{¶ 3} In March 2018, the Union once again filed a second motion to reduce the sanctions imposed upon the City to a monetary judgment. On April 5, 2018, the trial court granted the Union's motion and reduced the monetary obligations owed by the City to $248, 750. The City appealed the trial court's judgment. In E Cleveland Firefighters v. E Cleveland, 8th Dist. Cuyahoga No. 107034, 2019-Ohio-534, this court reversed the trial court's April 5, 2018 judgment that reduced sanctions to a monetary judgment of $248, 750 on the basis that the trial court failed to conduct a hearing before reducing the sanctions to a monetary judgment. The appeal was remanded to the trial court for further proceedings based upon the failure of the trial court to conduct a hearing prior to reducing sanctions to a monetary judgment.

         {¶ 4} On September 9, 2019, the trial court conducted a hearing with regard to the Union's motion to reduce sanctions to a monetary judgment. At the conclusion of the hearing, the trial court entered a monetary judgment against the City in the total amount of $264, 744.11, which consisted of the original amount of $248, 750 plus interest in the amount of $15, 994.11. On September 9, 2019, the City filed a notice of appeal from the trial court's judgment of September 9, 2019. See E. Cleveland Firefighters v. E. Cleveland, 8th Dist. Cuyahoga No. 108982.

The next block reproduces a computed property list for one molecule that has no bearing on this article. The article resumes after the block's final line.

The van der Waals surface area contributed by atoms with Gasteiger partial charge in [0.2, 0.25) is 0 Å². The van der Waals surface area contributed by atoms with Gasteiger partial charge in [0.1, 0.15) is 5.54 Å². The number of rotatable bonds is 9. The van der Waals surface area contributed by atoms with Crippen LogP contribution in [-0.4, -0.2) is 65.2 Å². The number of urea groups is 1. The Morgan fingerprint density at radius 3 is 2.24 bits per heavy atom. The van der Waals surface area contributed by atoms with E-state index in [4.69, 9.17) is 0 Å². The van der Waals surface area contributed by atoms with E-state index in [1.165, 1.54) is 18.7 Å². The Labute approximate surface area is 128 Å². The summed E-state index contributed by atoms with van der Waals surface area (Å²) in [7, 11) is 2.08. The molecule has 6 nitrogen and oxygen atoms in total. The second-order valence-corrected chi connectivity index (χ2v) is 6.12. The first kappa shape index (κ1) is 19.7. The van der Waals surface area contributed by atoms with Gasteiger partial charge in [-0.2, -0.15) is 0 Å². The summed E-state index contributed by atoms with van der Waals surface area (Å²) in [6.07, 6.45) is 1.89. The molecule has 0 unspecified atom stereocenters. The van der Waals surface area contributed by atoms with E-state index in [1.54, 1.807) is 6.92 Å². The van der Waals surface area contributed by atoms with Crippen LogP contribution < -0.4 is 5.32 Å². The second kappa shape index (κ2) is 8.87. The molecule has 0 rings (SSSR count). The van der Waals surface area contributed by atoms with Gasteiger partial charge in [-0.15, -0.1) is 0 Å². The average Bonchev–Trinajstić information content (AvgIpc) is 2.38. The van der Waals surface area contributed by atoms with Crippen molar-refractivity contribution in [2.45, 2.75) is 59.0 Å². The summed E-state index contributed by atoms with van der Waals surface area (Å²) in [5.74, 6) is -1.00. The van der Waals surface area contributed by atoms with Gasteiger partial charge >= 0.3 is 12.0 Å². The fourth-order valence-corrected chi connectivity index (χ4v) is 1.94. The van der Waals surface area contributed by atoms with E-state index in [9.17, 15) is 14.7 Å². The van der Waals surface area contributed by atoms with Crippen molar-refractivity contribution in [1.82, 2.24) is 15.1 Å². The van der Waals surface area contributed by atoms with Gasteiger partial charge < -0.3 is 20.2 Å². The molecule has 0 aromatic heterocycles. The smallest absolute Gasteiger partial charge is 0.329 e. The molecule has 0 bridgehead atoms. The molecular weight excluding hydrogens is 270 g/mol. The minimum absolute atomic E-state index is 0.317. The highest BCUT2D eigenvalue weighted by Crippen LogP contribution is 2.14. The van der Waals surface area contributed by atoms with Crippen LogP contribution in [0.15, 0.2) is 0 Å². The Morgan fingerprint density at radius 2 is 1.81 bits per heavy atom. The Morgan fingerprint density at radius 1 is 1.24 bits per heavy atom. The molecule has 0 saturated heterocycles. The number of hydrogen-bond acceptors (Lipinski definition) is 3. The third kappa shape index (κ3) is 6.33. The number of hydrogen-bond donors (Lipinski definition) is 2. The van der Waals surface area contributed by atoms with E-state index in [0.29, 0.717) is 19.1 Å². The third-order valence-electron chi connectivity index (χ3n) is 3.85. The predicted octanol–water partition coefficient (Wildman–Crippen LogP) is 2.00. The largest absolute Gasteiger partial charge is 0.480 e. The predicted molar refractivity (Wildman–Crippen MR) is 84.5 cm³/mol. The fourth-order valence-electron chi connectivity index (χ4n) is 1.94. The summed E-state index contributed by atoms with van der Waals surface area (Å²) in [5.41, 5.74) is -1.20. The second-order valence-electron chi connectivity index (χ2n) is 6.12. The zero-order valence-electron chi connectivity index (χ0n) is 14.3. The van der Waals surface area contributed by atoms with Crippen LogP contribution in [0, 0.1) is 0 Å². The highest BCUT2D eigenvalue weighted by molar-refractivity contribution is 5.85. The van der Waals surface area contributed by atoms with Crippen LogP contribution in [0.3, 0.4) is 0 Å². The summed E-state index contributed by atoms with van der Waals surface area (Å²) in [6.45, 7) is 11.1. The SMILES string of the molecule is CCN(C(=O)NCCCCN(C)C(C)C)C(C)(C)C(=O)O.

II. Mandamus Requirements and Analysis

         {¶ 5} The Union, in order to be entitled to a writ of mandamus, must demonstrate that: (1) the Union possesses a clear legal right to have the City immediately satisfy the $122, 440 judgment rendered in Cuyahoga C.P. No. CV-16-861942; (2) the City possesses a clear duty to immediately satisfy the $122, 440 monetary judgment rendered in Cuyahoga C.P. No. CV-16-861942; and (3) the Union possesses no plain and adequate remedy in the ordinary course of the law. State ex rel. Kerns v. Simmers, 153 Ohio St.3d 103, 2018-Ohio-256, 1010 N.E.3d 430; State ex rel Berger v. McMonagle, 6 Ohio St.3d 28, 451 N.E.2d 225 (1983). Moreover, mandamus is an extraordinary remedy that is to be exercised with caution and only when the right is clear. Mandamus will not issue in doubtful cases. State ex rel. Taylor v. Glasser, 50 Ohio St.2d 165, 364 N.E.2d 1 (1977); and State ex rel Connole v. Cleveland Bd. of Edn., 87 Ohio App.3d 43, 621 N.E.2d 850 (8th Dist.1993).